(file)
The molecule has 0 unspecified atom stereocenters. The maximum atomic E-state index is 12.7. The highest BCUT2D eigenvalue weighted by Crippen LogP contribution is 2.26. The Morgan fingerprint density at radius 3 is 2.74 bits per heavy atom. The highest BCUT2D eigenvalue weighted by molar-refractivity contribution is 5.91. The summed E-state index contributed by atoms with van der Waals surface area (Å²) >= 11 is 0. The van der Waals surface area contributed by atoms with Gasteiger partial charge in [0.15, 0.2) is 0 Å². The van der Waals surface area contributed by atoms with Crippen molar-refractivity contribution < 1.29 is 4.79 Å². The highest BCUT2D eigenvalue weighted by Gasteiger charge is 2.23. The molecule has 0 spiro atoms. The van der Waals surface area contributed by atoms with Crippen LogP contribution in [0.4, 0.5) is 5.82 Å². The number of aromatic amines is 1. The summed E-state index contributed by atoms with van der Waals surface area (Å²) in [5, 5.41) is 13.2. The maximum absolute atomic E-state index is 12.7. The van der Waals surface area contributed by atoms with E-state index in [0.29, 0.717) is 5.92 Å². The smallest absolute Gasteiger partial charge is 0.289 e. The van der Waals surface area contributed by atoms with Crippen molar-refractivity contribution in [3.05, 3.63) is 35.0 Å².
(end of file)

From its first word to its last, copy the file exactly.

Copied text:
The molecule has 0 unspecified atom stereocenters. The maximum atomic E-state index is 12.7. The highest BCUT2D eigenvalue weighted by Crippen LogP contribution is 2.26. The Morgan fingerprint density at radius 3 is 2.74 bits per heavy atom. The highest BCUT2D eigenvalue weighted by molar-refractivity contribution is 5.91. The summed E-state index contributed by atoms with van der Waals surface area (Å²) >= 11 is 0. The van der Waals surface area contributed by atoms with Gasteiger partial charge in [0.15, 0.2) is 0 Å². The van der Waals surface area contributed by atoms with Crippen molar-refractivity contribution < 1.29 is 4.79 Å². The highest BCUT2D eigenvalue weighted by Gasteiger charge is 2.23. The molecule has 0 spiro atoms. The van der Waals surface area contributed by atoms with Crippen LogP contribution in [0.4, 0.5) is 5.82 Å². The number of aromatic amines is 1. The summed E-state index contributed by atoms with van der Waals surface area (Å²) in [5, 5.41) is 13.2. The maximum absolute atomic E-state index is 12.7. The van der Waals surface area contributed by atoms with E-state index in [0.29, 0.717) is 5.92 Å². The smallest absolute Gasteiger partial charge is 0.289 e. The van der Waals surface area contributed by atoms with Crippen molar-refractivity contribution in [3.05, 3.63) is 35.0 Å².